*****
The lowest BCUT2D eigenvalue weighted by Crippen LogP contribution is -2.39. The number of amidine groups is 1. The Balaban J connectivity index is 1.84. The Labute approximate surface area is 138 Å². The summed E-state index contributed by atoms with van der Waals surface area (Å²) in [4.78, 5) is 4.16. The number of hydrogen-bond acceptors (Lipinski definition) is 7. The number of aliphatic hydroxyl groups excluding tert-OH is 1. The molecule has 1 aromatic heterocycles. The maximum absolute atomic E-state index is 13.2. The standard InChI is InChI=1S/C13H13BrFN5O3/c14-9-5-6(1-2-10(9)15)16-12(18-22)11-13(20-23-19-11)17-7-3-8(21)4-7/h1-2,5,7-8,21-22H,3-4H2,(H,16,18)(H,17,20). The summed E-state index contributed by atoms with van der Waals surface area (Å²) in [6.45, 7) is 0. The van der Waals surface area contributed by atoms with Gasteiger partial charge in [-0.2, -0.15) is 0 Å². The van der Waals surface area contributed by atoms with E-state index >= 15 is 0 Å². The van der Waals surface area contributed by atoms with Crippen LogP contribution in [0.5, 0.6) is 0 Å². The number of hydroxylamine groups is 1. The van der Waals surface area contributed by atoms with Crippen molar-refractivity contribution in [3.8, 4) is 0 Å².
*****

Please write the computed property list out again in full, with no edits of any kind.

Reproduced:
The lowest BCUT2D eigenvalue weighted by Crippen LogP contribution is -2.39. The number of amidine groups is 1. The Balaban J connectivity index is 1.84. The Labute approximate surface area is 138 Å². The summed E-state index contributed by atoms with van der Waals surface area (Å²) in [4.78, 5) is 4.16. The number of hydrogen-bond acceptors (Lipinski definition) is 7. The number of aliphatic hydroxyl groups excluding tert-OH is 1. The molecule has 1 aromatic heterocycles. The maximum absolute atomic E-state index is 13.2. The standard InChI is InChI=1S/C13H13BrFN5O3/c14-9-5-6(1-2-10(9)15)16-12(18-22)11-13(20-23-19-11)17-7-3-8(21)4-7/h1-2,5,7-8,21-22H,3-4H2,(H,16,18)(H,17,20). The summed E-state index contributed by atoms with van der Waals surface area (Å²) in [6.45, 7) is 0. The van der Waals surface area contributed by atoms with Gasteiger partial charge in [-0.2, -0.15) is 0 Å². The van der Waals surface area contributed by atoms with E-state index >= 15 is 0 Å². The van der Waals surface area contributed by atoms with Crippen LogP contribution in [0.5, 0.6) is 0 Å². The number of hydroxylamine groups is 1. The van der Waals surface area contributed by atoms with Crippen molar-refractivity contribution in [3.8, 4) is 0 Å².